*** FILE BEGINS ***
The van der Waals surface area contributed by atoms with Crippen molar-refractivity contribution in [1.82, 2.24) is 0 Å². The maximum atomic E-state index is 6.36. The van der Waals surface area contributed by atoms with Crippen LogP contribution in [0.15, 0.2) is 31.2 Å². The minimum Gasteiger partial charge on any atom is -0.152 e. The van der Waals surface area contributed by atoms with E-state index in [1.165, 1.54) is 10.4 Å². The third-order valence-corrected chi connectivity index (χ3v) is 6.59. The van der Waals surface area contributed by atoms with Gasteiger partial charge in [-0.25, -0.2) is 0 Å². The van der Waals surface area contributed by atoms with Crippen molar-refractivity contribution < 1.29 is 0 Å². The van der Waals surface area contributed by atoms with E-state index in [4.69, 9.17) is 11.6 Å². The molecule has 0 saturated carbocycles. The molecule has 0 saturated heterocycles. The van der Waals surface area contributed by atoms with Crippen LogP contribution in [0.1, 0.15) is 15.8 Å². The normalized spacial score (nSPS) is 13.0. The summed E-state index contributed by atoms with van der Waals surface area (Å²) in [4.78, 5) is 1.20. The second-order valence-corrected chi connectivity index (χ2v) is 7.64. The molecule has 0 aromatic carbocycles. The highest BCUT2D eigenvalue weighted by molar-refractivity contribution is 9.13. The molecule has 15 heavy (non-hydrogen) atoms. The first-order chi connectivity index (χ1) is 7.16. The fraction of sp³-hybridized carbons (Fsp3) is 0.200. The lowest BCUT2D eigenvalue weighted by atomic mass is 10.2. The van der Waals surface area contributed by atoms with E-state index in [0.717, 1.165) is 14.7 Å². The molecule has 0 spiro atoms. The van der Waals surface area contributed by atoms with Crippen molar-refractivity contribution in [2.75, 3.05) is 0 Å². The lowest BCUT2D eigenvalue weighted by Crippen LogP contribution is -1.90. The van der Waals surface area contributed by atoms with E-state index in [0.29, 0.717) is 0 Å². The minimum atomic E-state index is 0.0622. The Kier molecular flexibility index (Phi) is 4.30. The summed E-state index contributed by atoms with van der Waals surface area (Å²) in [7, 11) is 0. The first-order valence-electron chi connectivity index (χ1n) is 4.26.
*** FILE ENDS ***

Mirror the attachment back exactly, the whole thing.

The van der Waals surface area contributed by atoms with Crippen molar-refractivity contribution in [1.82, 2.24) is 0 Å². The maximum atomic E-state index is 6.36. The van der Waals surface area contributed by atoms with Crippen LogP contribution in [0.15, 0.2) is 31.2 Å². The minimum Gasteiger partial charge on any atom is -0.152 e. The van der Waals surface area contributed by atoms with E-state index in [1.165, 1.54) is 10.4 Å². The third-order valence-corrected chi connectivity index (χ3v) is 6.59. The van der Waals surface area contributed by atoms with Gasteiger partial charge in [-0.25, -0.2) is 0 Å². The van der Waals surface area contributed by atoms with Crippen molar-refractivity contribution < 1.29 is 0 Å². The van der Waals surface area contributed by atoms with E-state index in [4.69, 9.17) is 11.6 Å². The molecule has 0 saturated carbocycles. The molecule has 0 saturated heterocycles. The van der Waals surface area contributed by atoms with Crippen LogP contribution in [0.1, 0.15) is 15.8 Å². The normalized spacial score (nSPS) is 13.0. The summed E-state index contributed by atoms with van der Waals surface area (Å²) in [4.78, 5) is 1.20. The second-order valence-corrected chi connectivity index (χ2v) is 7.64. The molecule has 0 aromatic carbocycles. The highest BCUT2D eigenvalue weighted by molar-refractivity contribution is 9.13. The molecule has 15 heavy (non-hydrogen) atoms. The first-order chi connectivity index (χ1) is 7.16. The fraction of sp³-hybridized carbons (Fsp3) is 0.200. The lowest BCUT2D eigenvalue weighted by atomic mass is 10.2. The van der Waals surface area contributed by atoms with E-state index in [0.717, 1.165) is 14.7 Å². The molecule has 0 spiro atoms. The van der Waals surface area contributed by atoms with Crippen molar-refractivity contribution in [2.75, 3.05) is 0 Å². The lowest BCUT2D eigenvalue weighted by Crippen LogP contribution is -1.90. The van der Waals surface area contributed by atoms with E-state index in [0.29, 0.717) is 0 Å². The minimum atomic E-state index is 0.0622. The Kier molecular flexibility index (Phi) is 4.30. The summed E-state index contributed by atoms with van der Waals surface area (Å²) in [7, 11) is 0. The first-order valence-electron chi connectivity index (χ1n) is 4.26.